News & Politics » Our Town

Chef Plays The Blues

Food is like music. Both make people happy.

by

comment

Behind the lace curtains at Gavroche the windows were steamed up. Glass lamps with flower decals hung over the tables, and orange lamps illuminated the bar. It wasn't chic. It was comforting, like your mom's kitchen. It was French. So French it seemed to belong in some faraway corner of Paris.

We drank wine and ate bread, olives, steamed mussels, grilled chicken-apple sausage, and peasant-style pate. But in the back corner, as if to remind us that this was indeed Chicago, a pianist and a guitarist were playing the blues. The music was so good that no one seemed to worry that it had been a half hour and our entrees hadn't arrived.

Our food came after the band took its second break. Then the music started again. Suddenly the woman next to me said, "I think the man playing the guitar is the chef."

Peter Crawford, co-owner of the restaurant, is one-quarter French. He's also a chef, blues guitarist, cofounder of the nightclub B.L.U.E.S. Etcetera, and comrade of such legends as the late Sunnyland Slim, Jimmy Walker, and Mighty Joe Young. He's been a fixture on the Chicago blues scene since 1972, the year he moved here from Ann Arbor, Michigan. He'd just graduated from college and got a part-time job at Jazz Record Mart. Soon he was working part-time at Delmark Records--one of the most important independent jazz and blues labels in the U.S.-- sweeping floors, filling invoices, answering phones, and collating records. At night he hung out with the blues musicians at Sylvio's, Theresa's, and Turner's. Mighty Joe Young was the first to invite him onstage to play. By 1977 he was playing regular gigs with Walker and Slim. He later recorded with blues mandolinist Yank Rachell and others.

Crawford is modest about his musical achievements. "It's a very wide-open scene here. If you want to play blues and you sit down and learn how to play stuff, people will invite you up to play with them. They'll give you a try on jobs. They don't pay very well, obviously. But if you're active you can develop a base of experience. There's people from all over the world who come here and do as I have."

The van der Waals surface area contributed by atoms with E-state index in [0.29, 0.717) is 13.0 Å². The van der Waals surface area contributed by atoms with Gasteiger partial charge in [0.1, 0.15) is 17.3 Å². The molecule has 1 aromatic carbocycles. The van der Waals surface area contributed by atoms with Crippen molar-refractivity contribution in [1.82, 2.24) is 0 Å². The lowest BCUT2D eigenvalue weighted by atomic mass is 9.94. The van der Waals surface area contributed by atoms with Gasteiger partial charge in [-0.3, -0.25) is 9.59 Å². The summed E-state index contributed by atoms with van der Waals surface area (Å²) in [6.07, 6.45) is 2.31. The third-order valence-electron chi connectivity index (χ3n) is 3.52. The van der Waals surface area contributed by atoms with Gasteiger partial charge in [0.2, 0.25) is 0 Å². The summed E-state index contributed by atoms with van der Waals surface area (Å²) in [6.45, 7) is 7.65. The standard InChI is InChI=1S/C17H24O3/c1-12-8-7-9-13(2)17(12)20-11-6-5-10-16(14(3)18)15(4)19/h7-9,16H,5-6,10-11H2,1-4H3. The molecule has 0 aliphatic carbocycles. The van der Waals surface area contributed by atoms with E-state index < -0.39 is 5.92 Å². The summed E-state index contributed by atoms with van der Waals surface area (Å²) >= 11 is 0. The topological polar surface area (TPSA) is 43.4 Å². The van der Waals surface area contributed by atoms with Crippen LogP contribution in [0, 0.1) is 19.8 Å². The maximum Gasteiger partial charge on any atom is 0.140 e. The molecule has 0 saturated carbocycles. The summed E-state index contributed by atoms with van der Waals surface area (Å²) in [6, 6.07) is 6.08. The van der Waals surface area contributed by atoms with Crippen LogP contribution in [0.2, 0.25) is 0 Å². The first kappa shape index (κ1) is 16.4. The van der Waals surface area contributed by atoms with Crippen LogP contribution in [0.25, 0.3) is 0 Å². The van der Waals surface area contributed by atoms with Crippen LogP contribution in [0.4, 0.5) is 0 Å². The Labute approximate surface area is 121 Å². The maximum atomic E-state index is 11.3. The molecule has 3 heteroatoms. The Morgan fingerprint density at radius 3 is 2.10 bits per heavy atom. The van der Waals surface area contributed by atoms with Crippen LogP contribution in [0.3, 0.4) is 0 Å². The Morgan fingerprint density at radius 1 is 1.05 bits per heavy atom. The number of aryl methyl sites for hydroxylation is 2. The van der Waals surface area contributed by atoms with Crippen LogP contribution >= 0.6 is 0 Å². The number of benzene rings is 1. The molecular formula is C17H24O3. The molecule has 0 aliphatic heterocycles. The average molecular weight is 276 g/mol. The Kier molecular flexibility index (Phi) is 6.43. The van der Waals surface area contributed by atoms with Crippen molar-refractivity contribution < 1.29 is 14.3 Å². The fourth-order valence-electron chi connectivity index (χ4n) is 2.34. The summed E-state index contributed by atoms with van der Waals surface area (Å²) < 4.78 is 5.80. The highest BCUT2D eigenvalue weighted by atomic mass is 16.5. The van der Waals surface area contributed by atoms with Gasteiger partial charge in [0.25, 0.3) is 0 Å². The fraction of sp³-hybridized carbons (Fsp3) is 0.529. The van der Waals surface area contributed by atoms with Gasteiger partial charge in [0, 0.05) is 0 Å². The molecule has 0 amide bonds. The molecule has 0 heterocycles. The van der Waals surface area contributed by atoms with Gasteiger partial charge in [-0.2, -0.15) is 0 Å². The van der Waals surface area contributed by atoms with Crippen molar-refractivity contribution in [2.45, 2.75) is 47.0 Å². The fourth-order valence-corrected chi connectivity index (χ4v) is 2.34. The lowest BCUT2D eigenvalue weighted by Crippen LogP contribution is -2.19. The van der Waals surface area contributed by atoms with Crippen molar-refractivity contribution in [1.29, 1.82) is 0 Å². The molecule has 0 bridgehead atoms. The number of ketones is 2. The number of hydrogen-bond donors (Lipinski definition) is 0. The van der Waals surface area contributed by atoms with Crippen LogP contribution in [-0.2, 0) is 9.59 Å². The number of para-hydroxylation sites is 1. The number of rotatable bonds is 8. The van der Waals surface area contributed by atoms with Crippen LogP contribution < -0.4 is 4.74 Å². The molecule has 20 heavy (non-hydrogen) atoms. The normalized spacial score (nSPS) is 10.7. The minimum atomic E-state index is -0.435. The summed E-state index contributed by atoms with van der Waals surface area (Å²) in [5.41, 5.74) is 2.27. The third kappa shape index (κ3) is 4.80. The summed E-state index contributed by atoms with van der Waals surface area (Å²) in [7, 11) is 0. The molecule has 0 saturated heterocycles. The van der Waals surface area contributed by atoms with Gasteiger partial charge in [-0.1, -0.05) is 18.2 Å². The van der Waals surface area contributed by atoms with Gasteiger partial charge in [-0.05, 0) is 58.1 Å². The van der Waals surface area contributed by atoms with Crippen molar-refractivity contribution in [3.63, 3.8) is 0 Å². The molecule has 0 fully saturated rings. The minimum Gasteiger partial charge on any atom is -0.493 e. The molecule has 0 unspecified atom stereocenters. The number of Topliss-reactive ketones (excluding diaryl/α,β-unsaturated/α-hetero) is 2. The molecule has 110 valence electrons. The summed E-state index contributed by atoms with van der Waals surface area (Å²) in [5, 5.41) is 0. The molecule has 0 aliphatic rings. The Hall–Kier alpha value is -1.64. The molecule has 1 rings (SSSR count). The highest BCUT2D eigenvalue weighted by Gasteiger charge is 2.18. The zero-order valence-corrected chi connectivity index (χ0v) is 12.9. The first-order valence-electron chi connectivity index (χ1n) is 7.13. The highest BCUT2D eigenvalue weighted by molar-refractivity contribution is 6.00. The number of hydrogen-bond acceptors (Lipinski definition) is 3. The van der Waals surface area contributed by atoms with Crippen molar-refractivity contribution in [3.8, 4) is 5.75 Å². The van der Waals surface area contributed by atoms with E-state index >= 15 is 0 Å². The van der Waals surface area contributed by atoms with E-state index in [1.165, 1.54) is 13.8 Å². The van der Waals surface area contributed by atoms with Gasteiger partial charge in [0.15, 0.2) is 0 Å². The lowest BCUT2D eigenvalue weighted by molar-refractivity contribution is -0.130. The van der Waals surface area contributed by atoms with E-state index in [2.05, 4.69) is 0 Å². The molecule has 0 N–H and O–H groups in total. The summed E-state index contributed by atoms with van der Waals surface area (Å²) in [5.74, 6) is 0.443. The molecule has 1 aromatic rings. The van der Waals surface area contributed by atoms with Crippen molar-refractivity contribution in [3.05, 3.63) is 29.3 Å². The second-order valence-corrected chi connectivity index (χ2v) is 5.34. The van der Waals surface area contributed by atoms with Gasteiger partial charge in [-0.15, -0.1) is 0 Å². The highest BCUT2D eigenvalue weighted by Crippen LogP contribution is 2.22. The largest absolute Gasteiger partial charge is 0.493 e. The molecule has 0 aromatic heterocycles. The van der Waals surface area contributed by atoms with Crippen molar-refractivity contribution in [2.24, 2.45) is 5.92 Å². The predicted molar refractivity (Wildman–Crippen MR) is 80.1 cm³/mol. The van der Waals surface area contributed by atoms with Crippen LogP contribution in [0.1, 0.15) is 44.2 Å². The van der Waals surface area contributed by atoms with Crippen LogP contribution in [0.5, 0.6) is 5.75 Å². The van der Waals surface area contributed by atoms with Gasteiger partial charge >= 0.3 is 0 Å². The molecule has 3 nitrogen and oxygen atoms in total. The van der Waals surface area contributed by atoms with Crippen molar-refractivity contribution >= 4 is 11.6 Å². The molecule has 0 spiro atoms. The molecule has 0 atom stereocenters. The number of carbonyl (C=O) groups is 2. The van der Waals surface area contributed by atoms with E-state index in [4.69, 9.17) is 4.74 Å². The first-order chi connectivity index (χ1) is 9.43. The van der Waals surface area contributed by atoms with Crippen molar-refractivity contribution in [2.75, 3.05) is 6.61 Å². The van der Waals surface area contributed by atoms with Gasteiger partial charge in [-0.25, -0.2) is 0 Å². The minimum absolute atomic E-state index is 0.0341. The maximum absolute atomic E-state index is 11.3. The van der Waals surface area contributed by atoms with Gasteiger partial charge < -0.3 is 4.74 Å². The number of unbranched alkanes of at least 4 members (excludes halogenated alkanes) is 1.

The son of a lawyer and an artist, Crawford began playing after his 13th birthday, when his mother bought him a guitar. "I have music in my blood. If you lived on my side of town, in the fall everyone was forced to listen to the U. of M. marching band practicing. My parents used to say I would wake them up in the night singing band music."

In the late 70s he founded a record label called Mirage, but he never really marketed it. He laughs. "We weren't a record label--we were a mirage." During the 1980s he bopped around the music industry. He did distribution for Flying Fish, the indie specializing in folk, blues, and world music. He then managed U.S. operations for the Danish label SteepleChase, one of the first companies to market compact discs in this country, and he booked U.S. bands in Europe. In 1983 he founded Red Beans, an indie specializing in acoustic blues that he sold a decade later. And in 1987 he became a founding partner of B.L.U.E.S. Etcetera, an offshoot of B.L.U.E.S. on Halsted, both of which cater to a large tourist and college crowd.

But by 1992 he was getting tired of the rowdy crowds. "I wanted to be in a venue where things were more civilized. And I had this cooking thing going on in my head." He sold his portion of the club and enrolled at the Cooking Hospitality Institute of Chicago. A year later he was looking to start a restaurant.

Crawford's partner at Gavroche, which moved last spring from Bucktown to Irving Park Road near Lincoln, is Said Boudjenah, a gregarious Algerian-American who speaks fluent French and graduated from the Academie des Beaux Arts in Paris. Boudjenah, whose paintings hang on the walls, tends the wine cellar and front of the house; Crawford tends the back, planning menus, taking deliveries, cooking.

The working-class French ambience comes from Boudjenah, who admires the camaraderie that grows among customers who frequent small, family-owned operations in France. "We hope that our customers become our friends," he says earnestly. "And also friends with each other."

Their menu offers French onion soup, three kinds of pate, and sea scallops with a dijon cream sauce, but Crawford, whose hero is the chef behind the lunch counter in the comic strip Dagwood, hesitates to call Gavroche a French restaurant. "I'm really only French in technique. My feeling is that the French wrote the book on modern Western cooking, essentially. Most people who learn how to cook learn the French method, so therefore I can call this a French restaurant."

Yet he isn't particularly keen on the French themselves. "I always hated French class. And then, after dealing with all the French tourists that came into B.L.U.E.S. Etcetera, I came to develop a healthy disrespect for the French." He pauses. "But food is different. It's like music. Both make people happy."

On Thursdays and Sundays he and Boudjenah offer live entertainment, usually friends and former Red Beans recording artists. After the dinner rush is over Crawford often grabs his guitar and joins them, and late diners simply have to wait.

Art accompanying story in printed newspaper (not available in this archive): Photos/J.B. Spector.

Add a comment